Do I have to be free of mental health issues or out of therapy to receive coaching?

Heck no! If that were true, I wouldn’t be able to receive coaching myself! Clients with a mental health diagnosis can benefit from coaching if they demonstrate the ability to make ongoing progress toward their coaching goals while managing symptoms.

If you choose to work with me, I’ll ask during Discovery whether or not you’re seeing a therapist (or other healing practitioners). If you like, or if it seems important during our coaching relationship, you can give me written permission to connect with your therapist, but this is voluntary. I am required to report if you express a desire to harm yourself or someone else.

Coaches sometimes refer clients to other professionals for issues that are better suited to a clinical therapeutic relationship – but coaching can be an excellent supplement to coaching!  

What do you mean, you’re a certified and credentialed coach?

I’m a Certified Professional Coach (CPC) and an Associate Certified Coach (ACC). To earn certification, I completed 125 hours of training by an Accredited Coach Training Program, was observed and graded by a mentor coach, passed an exam, and completed hours of experience. To earn a credential, I had to be mentored, observed, pass another exam and complete 100 coaching hours – this time, overseen by an international body called the International Coach Federation.

The process of certification and credentialing is similar to the way a counselor or therapist completes their training.  First they earn their Master’s degree, then have to pass an exam and accumulate hours to be licensed. Or how an attorney earns their JD degree, then has to pass the bar. However, not all certified coaches are credentialed, and coaching is unregulated, so neither coaching certification nor an ICF credential are required by law. (You can read more in this article I wrote: Coaching Is Not Mentoring: Underrepresented Employees Need Both.)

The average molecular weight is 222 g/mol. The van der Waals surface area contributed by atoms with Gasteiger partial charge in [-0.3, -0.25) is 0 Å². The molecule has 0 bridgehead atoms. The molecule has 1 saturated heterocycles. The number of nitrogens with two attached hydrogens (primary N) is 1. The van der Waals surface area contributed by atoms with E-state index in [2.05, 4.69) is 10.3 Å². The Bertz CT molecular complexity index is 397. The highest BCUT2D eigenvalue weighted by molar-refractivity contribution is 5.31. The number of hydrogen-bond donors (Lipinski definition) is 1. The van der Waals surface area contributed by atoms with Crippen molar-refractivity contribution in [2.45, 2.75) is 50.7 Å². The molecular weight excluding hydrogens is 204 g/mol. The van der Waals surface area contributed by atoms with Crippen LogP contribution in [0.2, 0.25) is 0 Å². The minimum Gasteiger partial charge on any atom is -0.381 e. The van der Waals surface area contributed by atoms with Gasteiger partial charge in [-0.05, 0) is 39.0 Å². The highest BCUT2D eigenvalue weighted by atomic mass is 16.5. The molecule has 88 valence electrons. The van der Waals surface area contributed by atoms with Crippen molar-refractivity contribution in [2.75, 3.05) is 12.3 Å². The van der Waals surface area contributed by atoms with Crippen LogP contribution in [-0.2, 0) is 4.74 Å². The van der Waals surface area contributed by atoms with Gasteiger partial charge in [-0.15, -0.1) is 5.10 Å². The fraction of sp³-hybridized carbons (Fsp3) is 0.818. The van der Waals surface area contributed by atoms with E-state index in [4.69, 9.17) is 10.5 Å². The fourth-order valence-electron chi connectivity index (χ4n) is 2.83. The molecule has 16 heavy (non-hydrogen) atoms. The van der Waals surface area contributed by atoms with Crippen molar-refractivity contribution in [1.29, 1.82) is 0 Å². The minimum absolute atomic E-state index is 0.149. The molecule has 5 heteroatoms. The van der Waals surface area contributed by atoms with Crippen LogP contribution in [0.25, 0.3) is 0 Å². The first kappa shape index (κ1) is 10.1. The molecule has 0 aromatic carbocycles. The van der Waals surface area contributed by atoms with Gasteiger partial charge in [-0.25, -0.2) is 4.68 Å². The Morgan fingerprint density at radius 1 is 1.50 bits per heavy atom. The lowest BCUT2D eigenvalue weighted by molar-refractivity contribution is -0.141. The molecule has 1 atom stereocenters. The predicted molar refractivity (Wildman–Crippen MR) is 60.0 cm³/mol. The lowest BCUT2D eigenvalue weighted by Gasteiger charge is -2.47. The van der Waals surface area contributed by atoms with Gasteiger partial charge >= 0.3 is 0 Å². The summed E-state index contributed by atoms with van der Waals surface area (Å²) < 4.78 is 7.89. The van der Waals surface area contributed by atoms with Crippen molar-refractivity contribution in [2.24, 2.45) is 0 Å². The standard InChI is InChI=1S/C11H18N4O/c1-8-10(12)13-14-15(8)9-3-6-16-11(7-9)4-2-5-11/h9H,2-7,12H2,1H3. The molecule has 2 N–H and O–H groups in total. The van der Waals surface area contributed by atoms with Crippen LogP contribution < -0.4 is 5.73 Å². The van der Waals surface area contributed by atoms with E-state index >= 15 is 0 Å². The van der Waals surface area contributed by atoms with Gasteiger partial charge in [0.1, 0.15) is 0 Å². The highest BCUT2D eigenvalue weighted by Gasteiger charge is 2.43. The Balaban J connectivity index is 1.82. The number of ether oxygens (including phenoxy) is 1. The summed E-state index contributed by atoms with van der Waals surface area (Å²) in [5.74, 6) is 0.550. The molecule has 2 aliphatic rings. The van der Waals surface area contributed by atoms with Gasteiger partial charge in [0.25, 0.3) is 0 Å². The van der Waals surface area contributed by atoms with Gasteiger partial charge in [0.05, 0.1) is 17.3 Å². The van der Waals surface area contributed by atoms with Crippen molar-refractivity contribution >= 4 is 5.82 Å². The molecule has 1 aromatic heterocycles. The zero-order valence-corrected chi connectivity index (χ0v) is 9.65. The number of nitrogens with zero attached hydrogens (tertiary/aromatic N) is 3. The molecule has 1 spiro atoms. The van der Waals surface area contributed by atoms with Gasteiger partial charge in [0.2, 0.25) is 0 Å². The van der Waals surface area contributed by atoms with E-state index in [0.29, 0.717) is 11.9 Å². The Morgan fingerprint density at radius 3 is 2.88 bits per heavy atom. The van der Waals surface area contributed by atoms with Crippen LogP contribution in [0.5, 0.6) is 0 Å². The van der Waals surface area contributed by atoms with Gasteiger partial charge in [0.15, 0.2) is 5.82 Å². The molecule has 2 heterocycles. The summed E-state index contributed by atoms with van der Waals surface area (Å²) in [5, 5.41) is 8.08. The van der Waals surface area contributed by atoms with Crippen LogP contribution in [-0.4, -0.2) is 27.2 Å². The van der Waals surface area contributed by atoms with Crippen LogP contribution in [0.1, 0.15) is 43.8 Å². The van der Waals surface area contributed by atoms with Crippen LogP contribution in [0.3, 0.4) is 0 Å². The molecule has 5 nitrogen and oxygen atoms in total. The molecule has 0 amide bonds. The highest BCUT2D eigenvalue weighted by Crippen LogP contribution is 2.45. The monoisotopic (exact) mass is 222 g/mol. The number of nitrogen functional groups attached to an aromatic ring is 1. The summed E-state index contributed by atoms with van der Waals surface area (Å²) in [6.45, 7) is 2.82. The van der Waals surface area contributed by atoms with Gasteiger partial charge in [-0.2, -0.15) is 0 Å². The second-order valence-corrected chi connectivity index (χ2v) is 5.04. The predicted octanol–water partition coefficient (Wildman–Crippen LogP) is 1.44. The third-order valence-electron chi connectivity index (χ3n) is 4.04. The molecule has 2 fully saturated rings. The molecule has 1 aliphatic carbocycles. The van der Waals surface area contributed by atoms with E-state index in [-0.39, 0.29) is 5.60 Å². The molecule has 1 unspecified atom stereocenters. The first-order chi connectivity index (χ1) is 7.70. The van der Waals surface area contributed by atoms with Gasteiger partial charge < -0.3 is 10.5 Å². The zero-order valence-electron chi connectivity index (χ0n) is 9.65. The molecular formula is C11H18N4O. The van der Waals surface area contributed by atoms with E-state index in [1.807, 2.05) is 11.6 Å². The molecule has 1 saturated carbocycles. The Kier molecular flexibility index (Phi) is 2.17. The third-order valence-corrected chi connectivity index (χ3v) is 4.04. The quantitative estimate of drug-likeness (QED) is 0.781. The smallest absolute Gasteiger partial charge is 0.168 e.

ICF

However, according to the latest ICF Global Consumer Awareness Study, clients who worked with an ICF credential holder were more likely to be satisfied with their coaching experience and recommend coaching to others, and 83% of coaching clients reported that it was important for coaches to hold a credential.  Discerning clients prefer to work with certified and credentialed coaches because of the training and evaluation requirements, the continuing education requirements, and the fact that we are held to the professional standards of the International Coach Federation (ICF) Code of Ethics.

I completed Leadership that Works’ Coaching for Transformation program in 2014. It was an excellent fit for me, since it’s the only major coach training program that includes diversity and social change in its curriculum and core values. I earned my ICF credential in 2016 and successfully renewed in 2019.

What do you mean, you’re “trauma informed”?